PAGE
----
(mg 10/29) Yes, conservative. That's what the man said.
I also wish to point out that the study was published in Lancet on 28 October 2004, 5 days before the presidential election. No, I don't see any agenda here. None whatsoever.

Doughnut boy,
Just echoing your thoughts. IraqBodyCount is pretty much universally acknowledged as the only reasonable extimate. 100,000. The worst of it is that Human rights watch estimated that 50,000 kids a year were dying from oil for food.

Even from the pacifistic perspective this war has saved lives, why does the antiwar crowd have sucha problem admitting that?

Frank - to that crowd its simple

War is bad - people die

Except WW2 and maybe the Civil War

Hm... I still have to make up my mind on George Gooding's analysis, but one claim made here is definitely false: IraqBodyCount.net is a useful source, but it relies on press accounts on civilians who have died in Iraq. That means that, if you assume that this site has produced "the only reasonable estimate", you also have to assume that at any time when a civilian dies, a reporter is somewhere around the corner and reports on it. Now, this is a quite irrational assumption and the actual number of civilian deaths is probably much higher than 20,000.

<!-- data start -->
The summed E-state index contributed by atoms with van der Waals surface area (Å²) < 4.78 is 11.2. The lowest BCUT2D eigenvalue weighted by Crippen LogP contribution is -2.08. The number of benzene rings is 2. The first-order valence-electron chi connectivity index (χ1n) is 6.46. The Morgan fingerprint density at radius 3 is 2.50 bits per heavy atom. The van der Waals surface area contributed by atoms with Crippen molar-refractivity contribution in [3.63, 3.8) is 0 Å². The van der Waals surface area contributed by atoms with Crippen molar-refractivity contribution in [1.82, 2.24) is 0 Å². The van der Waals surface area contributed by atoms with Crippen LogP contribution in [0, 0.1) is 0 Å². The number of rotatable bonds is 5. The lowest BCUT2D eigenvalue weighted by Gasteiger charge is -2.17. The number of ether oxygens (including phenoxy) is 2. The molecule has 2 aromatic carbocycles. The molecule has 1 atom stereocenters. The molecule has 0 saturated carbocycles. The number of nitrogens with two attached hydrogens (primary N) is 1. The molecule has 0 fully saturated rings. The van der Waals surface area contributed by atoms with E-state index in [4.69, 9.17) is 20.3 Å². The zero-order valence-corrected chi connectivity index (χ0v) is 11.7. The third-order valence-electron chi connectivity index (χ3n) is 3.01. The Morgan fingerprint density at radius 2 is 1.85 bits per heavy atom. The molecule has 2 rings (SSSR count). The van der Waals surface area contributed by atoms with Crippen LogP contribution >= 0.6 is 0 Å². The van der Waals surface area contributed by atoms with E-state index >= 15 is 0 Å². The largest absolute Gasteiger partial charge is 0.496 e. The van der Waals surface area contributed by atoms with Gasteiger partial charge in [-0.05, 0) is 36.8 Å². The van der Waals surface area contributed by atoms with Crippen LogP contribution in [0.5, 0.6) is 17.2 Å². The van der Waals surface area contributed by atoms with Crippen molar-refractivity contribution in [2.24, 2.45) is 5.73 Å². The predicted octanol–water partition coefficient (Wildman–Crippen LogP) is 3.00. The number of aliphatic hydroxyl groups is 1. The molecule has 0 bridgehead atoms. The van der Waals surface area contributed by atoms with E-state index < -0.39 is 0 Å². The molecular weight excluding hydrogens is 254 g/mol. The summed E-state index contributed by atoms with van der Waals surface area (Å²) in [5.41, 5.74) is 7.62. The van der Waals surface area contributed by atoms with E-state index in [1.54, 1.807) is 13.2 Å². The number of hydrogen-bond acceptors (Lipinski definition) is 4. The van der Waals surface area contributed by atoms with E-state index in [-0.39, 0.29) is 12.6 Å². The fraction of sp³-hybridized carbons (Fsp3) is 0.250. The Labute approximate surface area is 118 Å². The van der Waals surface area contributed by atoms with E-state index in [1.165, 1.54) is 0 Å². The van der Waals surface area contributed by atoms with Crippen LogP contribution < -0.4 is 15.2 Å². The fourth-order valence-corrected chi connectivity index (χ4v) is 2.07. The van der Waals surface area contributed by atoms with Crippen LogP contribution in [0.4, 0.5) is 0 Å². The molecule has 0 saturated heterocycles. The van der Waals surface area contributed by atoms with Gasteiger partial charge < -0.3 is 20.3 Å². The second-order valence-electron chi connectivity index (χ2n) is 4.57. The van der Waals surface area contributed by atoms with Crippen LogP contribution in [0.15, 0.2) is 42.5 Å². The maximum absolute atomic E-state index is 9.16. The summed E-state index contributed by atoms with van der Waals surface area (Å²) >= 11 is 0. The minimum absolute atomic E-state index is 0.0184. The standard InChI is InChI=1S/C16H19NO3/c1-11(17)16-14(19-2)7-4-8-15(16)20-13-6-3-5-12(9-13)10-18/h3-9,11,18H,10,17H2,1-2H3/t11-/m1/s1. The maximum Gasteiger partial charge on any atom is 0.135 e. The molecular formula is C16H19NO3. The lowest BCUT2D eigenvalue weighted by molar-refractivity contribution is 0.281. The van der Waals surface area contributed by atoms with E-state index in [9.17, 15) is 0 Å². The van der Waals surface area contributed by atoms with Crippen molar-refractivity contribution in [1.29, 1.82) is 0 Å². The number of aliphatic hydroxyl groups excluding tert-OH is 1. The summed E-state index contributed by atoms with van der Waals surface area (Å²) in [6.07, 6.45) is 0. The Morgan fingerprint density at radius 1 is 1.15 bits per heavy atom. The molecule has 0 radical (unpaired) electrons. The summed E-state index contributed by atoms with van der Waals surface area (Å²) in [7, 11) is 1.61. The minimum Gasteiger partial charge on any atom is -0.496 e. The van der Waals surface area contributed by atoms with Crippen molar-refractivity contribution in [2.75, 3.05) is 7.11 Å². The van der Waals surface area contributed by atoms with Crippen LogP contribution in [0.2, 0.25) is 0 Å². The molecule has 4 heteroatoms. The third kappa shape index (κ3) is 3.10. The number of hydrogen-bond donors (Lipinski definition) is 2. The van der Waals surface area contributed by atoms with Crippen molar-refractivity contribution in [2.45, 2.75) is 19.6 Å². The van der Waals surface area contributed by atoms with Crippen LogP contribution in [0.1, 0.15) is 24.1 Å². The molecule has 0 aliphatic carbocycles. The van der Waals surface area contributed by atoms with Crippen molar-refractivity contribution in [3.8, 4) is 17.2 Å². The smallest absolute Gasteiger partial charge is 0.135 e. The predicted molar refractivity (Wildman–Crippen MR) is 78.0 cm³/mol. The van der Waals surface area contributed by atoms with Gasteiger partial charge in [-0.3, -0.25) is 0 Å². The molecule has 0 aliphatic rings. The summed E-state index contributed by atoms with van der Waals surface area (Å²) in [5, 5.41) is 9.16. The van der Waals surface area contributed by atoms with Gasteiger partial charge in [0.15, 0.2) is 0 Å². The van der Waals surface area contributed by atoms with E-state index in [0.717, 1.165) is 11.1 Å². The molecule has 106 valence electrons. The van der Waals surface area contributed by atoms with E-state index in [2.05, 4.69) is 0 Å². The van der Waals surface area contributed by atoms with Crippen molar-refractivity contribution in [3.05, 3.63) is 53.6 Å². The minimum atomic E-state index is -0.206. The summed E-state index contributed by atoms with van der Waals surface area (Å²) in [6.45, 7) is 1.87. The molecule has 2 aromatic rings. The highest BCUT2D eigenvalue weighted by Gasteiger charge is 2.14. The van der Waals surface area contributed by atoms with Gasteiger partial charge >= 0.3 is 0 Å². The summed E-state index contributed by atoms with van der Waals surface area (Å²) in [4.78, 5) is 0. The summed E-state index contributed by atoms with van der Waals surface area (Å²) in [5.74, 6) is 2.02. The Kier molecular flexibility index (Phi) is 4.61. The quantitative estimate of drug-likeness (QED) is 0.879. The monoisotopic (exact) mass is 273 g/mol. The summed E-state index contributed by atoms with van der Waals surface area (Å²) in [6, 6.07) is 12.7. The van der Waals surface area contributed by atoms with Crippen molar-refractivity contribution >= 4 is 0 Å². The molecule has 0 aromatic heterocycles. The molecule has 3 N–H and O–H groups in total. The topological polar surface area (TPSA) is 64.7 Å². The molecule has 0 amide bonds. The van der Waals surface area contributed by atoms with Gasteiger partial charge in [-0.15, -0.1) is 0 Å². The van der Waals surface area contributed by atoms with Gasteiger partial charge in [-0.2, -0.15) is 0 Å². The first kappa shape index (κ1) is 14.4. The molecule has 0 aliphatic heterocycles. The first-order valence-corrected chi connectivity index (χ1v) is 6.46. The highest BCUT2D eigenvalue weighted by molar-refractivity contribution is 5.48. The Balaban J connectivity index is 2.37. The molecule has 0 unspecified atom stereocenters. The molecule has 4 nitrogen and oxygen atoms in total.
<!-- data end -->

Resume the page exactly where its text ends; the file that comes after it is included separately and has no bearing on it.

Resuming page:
Moreover, the Washington Post reported last year that "acute malnutrition among young children in Iraq has nearly doubled since the United States led an invasion of the country 20 months ago, according to surveys by the United Nations, aid agencies and the interim Iraqi government". This also indicates that the assertion that the infant morality rate has declined might be wrong.

I think that if you guys read the rest of my coverage on the Lancet issue, you'll see that the UNDP has released their own study, and the Iraqi government has also put out their own numbers.

UNDP had 24,000 war-related deaths from invasion up until May 2004. The Iraqi government has 12,000 civilian deaths from January 2004 until May 2005. Those obviously have some overlap, and the Iraqi government figure doesn't include insurgent/soldier deaths, but the Iraqi army deaths is around 2300.

I have concluded that the most accurate number then is 40-50,000 Iraqis total, civilians, insurgents, soldiers, everything.

That is half of what Lancet came up with, and it has almost been a year since the Lancet team (Johns Hopkins actually) did their survey in Iraq.

Anonymous - you also have to assume that all these reporters are doing great work there

Or do they report what they hear - fearing ( correctly ) for their lives

@Seixon